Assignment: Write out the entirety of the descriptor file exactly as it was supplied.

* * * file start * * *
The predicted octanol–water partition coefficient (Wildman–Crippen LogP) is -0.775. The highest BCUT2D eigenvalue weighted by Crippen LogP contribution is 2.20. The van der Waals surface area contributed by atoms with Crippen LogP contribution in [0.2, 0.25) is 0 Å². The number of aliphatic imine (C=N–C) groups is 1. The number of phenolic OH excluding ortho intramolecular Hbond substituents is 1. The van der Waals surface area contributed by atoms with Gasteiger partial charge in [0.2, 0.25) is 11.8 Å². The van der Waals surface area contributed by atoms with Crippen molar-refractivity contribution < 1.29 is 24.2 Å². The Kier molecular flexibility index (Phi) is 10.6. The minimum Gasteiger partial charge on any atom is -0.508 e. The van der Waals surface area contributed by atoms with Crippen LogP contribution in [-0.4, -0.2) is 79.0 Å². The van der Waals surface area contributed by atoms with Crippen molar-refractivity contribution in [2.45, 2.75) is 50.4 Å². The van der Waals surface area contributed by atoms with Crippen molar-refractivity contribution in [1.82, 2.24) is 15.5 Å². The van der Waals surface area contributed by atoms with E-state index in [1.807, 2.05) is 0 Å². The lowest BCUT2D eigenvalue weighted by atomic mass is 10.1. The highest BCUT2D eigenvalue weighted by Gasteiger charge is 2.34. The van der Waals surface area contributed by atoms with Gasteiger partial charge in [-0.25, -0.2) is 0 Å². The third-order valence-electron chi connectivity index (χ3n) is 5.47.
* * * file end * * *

The predicted octanol–water partition coefficient (Wildman–Crippen LogP) is -0.775. The highest BCUT2D eigenvalue weighted by Crippen LogP contribution is 2.20. The van der Waals surface area contributed by atoms with Crippen LogP contribution in [0.2, 0.25) is 0 Å². The number of aliphatic imine (C=N–C) groups is 1. The number of phenolic OH excluding ortho intramolecular Hbond substituents is 1. The van der Waals surface area contributed by atoms with Gasteiger partial charge in [0.2, 0.25) is 11.8 Å². The van der Waals surface area contributed by atoms with Crippen molar-refractivity contribution < 1.29 is 24.2 Å². The Kier molecular flexibility index (Phi) is 10.6. The minimum Gasteiger partial charge on any atom is -0.508 e. The van der Waals surface area contributed by atoms with Crippen LogP contribution in [-0.4, -0.2) is 79.0 Å². The van der Waals surface area contributed by atoms with Crippen molar-refractivity contribution in [2.45, 2.75) is 50.4 Å². The van der Waals surface area contributed by atoms with Crippen molar-refractivity contribution in [1.82, 2.24) is 15.5 Å². The van der Waals surface area contributed by atoms with E-state index in [1.807, 2.05) is 0 Å². The lowest BCUT2D eigenvalue weighted by atomic mass is 10.1. The highest BCUT2D eigenvalue weighted by Gasteiger charge is 2.34. The van der Waals surface area contributed by atoms with Gasteiger partial charge in [-0.25, -0.2) is 0 Å². The third-order valence-electron chi connectivity index (χ3n) is 5.47.